we have no fault to find with her.
Oscar Baker Peavey
Foot Ball CID C2D C3D, Captain Class Foot Ball CID,
Acting Captain Foot Ball C3D, Captain A. H. S. Cadets
C2D C3D, Class Basket Ball CID C2D C3D, Class Track CID
C2D, Class Base Ball CID, Lyceum CID C2D C3D, Thespian
C2D CISD, Athletic Association, Second Team Basket
Ball C2D C3D, Class President C3D, Patriotic League C2D
C3D, President junior Red Cross C2D, Boys' Working
Reserve CID C2D.
Adrian High's Star tackle in school as well as
foot ball, for he tackles everything that comes his way.
There is a common saying around school that if you
want to know where Oscar is, ask Celia.
Reuben Wallace Power
Lyceum CID C2D, Class Base Ball CID C2D, Class
Basket Ball C2D, Athletic Association, Patriotic League,
junior Red Cross.
Hail to our little Gym teacher. Rueben is so
brilliant in French that he is even invited to attend
the teachers' banquets.
L. Helen Rankin
Vice-President Class CSD, Vice-President Athletic
Association C3D, Treasurer Athenian C3D, Class Repre-
sentative Patriotic League C2D C3D, Debating Team C3D,
Athenian Program Committee C3D, Athenian CID C2D C3D
Thespian C2D CSD, Girls' Basket Ball CID, Junior Red
We know that you appreciate in full your fitting
appellation, CSlatsD. Although bothered with "Aflaire
D'Amour," Helen has managed to keep interested in
school affairs and has been active along many lines.
Russell Bryant Raymond
Lyceum CID C2D C3D, Athletic Association, junior
Red Cross, Patriotic League, Athletics CID.
Clive "Rusty" a piece of tin and a hammer and he
is happy, for he can begin work on his old hobby,
THE GRADU TES
R. Merle Richardson
Entered A. H. S. from Antwerp, Ohio, in Junior
Year. Athletic Association, Patriotic League, Junior
Merle is a cheerful sort of a fellow who studies so
hard that he Ends little time for other things? V
Entered from Onstead in Senior Year. '
Lyceum CSD, Thespian CSD, Athletic Association,
Patriotic League, Junior Red Cross. Y
Seward is a good natured, clear minded, self-
reliable, six footer. Although not entering Adrian
until his Senior year, he has made many acquaintances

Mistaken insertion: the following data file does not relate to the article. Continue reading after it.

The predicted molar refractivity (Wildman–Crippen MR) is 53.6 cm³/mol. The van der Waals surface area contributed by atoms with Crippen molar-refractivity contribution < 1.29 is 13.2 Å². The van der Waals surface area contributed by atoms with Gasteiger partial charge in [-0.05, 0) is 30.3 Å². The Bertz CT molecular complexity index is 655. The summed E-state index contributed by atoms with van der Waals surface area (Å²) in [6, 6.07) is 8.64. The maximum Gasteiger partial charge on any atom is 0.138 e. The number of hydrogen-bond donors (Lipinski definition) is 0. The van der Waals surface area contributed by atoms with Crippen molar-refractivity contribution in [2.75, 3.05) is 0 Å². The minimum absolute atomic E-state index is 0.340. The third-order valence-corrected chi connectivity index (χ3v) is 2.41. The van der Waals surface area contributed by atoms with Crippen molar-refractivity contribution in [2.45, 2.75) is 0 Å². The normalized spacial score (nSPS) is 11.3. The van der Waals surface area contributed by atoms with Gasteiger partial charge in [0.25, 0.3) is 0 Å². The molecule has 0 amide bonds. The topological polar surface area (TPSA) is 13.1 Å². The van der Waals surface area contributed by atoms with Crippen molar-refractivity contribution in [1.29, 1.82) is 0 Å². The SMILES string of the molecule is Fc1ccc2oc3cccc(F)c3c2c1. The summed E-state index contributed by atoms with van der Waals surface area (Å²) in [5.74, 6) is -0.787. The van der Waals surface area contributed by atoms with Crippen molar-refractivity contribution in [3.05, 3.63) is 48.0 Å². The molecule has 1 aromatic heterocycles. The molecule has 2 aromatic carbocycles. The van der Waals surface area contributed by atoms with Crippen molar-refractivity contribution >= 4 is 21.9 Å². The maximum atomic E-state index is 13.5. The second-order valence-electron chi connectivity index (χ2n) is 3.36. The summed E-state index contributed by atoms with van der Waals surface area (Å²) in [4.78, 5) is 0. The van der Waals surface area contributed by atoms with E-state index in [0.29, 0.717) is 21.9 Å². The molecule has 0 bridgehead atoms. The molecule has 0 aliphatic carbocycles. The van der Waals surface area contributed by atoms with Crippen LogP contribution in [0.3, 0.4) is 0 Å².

and is liked by everyone.
Dorothy Deborah Skeels
Patriotic League, Athletic Association.
Entered from Bismark, South Dakota, in Senior
VVe wish that we might have had Dorothy with us
"This maiden fair can play and sing,
And we are sure she'11 please you,
But she can Hirt like everything
Which makes one ill at ease, too."
'We may say that the "ones" name is George.
Francis Ella Snedeker
Associate Editor Sickle, Junior Red Cross, Girls'
Glee Club C2j Ciij, Athletic Association, Thespian CQD.
"Francoise" is the Nightingale of the class. VVhen
she sings, we sit spell hound. VVe are proud of you,
Francis. 1 4'
James Warren Snedeker, Jr.
ll. S. Navy, Lyceum C1D CZD C3D, Athletic Associa-
tion, Foot Ball CID C2D, Basket Ball C2D CZSD, Captain
liasket Ball C3D, Captain Elect Foot Ball C3D, Class
Treasurer C1D, Class Foot Ball CID CQD, Class Basket Ball
C1D CZD C3D, Thespian C2D, IJ. S. Cadets C2D, junior Red
Cross, Decoration Committee Senior Send-off, Boys'
VVarren reports Navy life to be especially line with
the exception of sea sickness and kitchen police duty.
Mildred Gertrude Stange
Patriotic League, Junior Red Cross, Athenian C2D,
Thespian C3D, Athletic Association.
Mildred is another studious girl. She is a good
typist and will no doubt make her mark in the world.
Mable Rose Tubbs
Athletic association, Patriotic League, junior Red
Cross, Registered linitter, Girls' Glee Club.
Mable isa girl who figures things out for herself
and does not depend upon someone else. She is silence
itself in school but outside she can make things jingle.
Gladys Marie Van Sickle
Basket Ball CID C2D CZSD, Marshal of Athenian CZD,
Thespian C3D, Athenian Program Committee C3D.
All hailfour little Lbasket ball player. Everyone
is familiar with Gladys' smile. You surely can put, pep
into the gymnasium class and we wish you success in
Florence M. Vorhees
Declamation Contest 115, Viee-President Athenian